Liquids – If using liquids other than water, you need to calculate the amount of water in it. For example, if you add butter, egg or milk, they all have a different amount of water in them. Milk will be similar to water, but has milk fats and solids as well. Eggs have more solids than liquids.
Weight – The default measurement unit is the gram. However, baker’s math works with a pound or ounce measurement, too. Please note that water is measured in grams, as 1 ml of water is exactly 1 g, so using a digital scale is definitely a more precise way of measuring.
Baker’s Percentage – Yeast
Medium hydration for yeasted bread using white bakers flour is 65%. This is also the default hydration for our yeast baking calculator. The other ingredients’ default percentages are salt – 2% and dry yeast – 1%. As you can see, there’s no sugar listed at all. There is no need to add sugar when making bread as there is enough food in flour for the yeast to multiply.
Here’s the complete formula:
- Flour 100%
- Water 65%
- Salt 2%
- Dry Yeast 1%.
Whereas salt percentage is static, flour, water and yeast amounts can be changed. The yeast amount can be decreased for a longer fermentation. I would advise against increasing the yeast to speed up dough rising as the loaf might taste yeasty. Having said that, there are instances when you need more lifting power for a heavy and rich dough, and thus more than 1% dry yeast. Doughs made with lots of butter, sugar, eggs, fruit or nuts are such. But don’t overdo it – less is more when it comes to yeast. Longer rising time is rewarded with better flavour.
If you prefer to use fresh yeast, here you can find a yeast conversion calculator.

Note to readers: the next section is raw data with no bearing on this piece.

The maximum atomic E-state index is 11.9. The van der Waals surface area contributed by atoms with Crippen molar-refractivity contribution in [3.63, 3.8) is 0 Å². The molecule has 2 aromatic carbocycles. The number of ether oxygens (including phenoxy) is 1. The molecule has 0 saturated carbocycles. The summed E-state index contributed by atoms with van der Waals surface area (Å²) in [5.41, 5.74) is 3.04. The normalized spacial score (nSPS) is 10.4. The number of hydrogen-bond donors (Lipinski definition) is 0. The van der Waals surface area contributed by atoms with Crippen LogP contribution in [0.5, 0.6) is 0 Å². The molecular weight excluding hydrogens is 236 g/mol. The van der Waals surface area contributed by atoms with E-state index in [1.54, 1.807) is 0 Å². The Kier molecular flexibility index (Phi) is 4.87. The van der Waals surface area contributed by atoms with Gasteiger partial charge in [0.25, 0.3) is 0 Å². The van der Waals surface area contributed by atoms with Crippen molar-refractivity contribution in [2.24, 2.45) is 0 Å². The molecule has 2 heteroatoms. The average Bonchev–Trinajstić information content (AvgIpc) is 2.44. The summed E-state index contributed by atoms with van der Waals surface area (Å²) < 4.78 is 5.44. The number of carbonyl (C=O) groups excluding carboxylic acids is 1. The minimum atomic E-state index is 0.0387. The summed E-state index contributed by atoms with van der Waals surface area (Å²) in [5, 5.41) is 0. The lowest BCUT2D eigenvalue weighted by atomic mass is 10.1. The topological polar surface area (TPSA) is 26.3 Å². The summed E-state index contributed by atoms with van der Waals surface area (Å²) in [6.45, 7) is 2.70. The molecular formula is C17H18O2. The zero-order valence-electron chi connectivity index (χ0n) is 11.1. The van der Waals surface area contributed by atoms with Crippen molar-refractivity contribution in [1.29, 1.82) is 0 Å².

Yeast Dough Baker’s Calculator
Baker’s Percentage – Sourdough
The medium hydration for sourdough bread using white bread flour is 73%. This is also the default hydration for our sourdough baking calculator. The other ingredients’ default percentages are sourdough starter / levain 20% and salt 2%. The assumption is that the starter is 100% hydration, or one part flour and one part water (most common).
Here’s the complete formula:
- Flour 100%
- Water 73%
- Sourdough Starter / Levain 20%
- Salt 2%.
Please note that the total flour and water amounts will include flour and water from your levain. So if you enter 1000 grams of flour in the calculator and 200g of sourdough starter, the water requirement will be 703g and that would look like 70% hydration. However, in 200 g of sourdough starter / levain there is 100g of flour and 100g of water. So the total flour amount is 1100g and the total water is 803g (can be rounded up to 800g):
(803 ÷ 1100) x 100 = 73%
The sourdough ingredients calculator lets you change the flour content, hydration percentage and starter amount. The water and salt required will be calculated according to your input.
Sourdough Baker’s Calculator
Hope you find our calculators useful. Ask away if you have any questions. Happy baking!